Ken Poirier, owner of the 18-year-old company, and his boat-builder brother, Terry, are building their first 15 feet x 24 feet long aluminum hull airboat for the firm’s work in powerline service, and pipeline repair projects.
Aimed at being a workhorse rather than a racehorse, the stout boat will have two 540 cubic inch motors delivering 750 horsepower each. The compatibility of the horsepower and the torque are close, with 730 pounds of torque, making it capable of pushing the boat with a center mounted Palfinger Knuckle-boom hydraulic crane through water and dry land as it travels across swamps and over hummocks as far as a mile at a time.
Poirier – who has at least ten smaller airboats and barges for lease in his business to Entergy and others – said the big airboat will replace the use of marsh buggies and similar tracked vehicles because of its softer footprint and environmentally friendly impact on the land.
Much less damage is incurred in the work zones, leaving no footprint left behind in less than a week after repairs or line replacement have effectively been accomplished. Because no grass replenishment is required to bring the area back to its original condition, makes this method quicker, cheaper, and more efficient for those utility line applications.
There are airboats similar to his in the region, but this boat will give Poirier more control concerning his client’s needs, with the 60’ tall remote control telescoping crane reaching power line height, along with a front-end backhoe attachment for pipe repair and inspection.
The Mas Performance motors have a four-blade composite propeller mounted on the 56 80 aluminum grade hull, 3/16” thick on the bottom, layered with a 3/8” exterior plastic polymer bottom covering to make it slippery.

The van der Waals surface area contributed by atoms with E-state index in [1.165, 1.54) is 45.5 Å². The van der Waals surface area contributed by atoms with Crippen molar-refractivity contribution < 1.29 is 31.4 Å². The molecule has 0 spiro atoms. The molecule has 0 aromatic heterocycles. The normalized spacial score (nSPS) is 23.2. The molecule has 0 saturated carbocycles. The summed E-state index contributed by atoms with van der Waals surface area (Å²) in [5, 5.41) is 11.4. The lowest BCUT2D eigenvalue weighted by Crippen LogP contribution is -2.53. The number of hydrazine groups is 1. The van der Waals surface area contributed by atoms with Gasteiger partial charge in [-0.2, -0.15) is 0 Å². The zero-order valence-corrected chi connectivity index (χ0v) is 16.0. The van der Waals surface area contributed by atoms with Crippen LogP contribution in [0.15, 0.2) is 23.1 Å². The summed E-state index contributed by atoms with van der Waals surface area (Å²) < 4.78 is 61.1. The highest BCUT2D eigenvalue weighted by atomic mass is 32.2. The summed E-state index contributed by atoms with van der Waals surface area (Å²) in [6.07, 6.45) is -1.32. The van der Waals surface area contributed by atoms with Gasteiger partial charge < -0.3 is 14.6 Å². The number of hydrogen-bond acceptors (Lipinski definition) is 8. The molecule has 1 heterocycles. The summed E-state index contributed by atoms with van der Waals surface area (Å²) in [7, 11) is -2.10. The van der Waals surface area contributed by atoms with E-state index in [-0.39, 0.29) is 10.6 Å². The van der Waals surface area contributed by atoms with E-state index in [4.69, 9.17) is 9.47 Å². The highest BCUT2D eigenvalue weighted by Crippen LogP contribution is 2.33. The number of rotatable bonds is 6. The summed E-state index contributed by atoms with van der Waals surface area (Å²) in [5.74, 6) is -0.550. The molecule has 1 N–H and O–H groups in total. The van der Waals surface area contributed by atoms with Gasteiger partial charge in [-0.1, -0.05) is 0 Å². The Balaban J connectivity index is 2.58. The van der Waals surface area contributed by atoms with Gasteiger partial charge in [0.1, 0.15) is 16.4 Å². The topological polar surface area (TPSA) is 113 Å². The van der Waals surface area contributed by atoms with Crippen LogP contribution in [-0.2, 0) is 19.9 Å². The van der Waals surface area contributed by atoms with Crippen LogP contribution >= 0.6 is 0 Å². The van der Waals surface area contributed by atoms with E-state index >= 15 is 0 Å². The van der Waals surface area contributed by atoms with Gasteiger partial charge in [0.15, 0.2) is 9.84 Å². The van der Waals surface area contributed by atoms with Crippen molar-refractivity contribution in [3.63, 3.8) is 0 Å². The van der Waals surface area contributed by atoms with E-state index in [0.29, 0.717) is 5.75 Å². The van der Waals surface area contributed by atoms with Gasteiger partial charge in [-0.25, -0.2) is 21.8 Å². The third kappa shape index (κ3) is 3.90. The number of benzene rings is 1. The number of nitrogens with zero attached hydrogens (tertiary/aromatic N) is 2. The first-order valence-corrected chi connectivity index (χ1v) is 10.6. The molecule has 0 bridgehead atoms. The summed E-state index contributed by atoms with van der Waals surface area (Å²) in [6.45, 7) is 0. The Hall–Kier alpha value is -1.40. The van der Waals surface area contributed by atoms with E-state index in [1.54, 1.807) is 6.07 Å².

Two motors seem to be the ideal configuration, giving it more stability and maneuverability, whether on water or land. Turning the boat around is usually done with one engine, and even though he is confident about the engine’s dependability after using Mas’ engines for over three years, if he happens to be in the “middle of nowhere” and an engine cuts out, there is always the second one to depend on to get him back home.
Still a work in progress, the large airboat may eventually have spud capability for those occasions when accurate stationary placement is required to hold the boat in the water so a precise lift can be made.
But right now, Ken Poirier is more concerned about doing a good job with less impact to the environment, which makes everyone happier in the sensitive areas of our Louisiana natural resources that we need to keep as pristine as possible.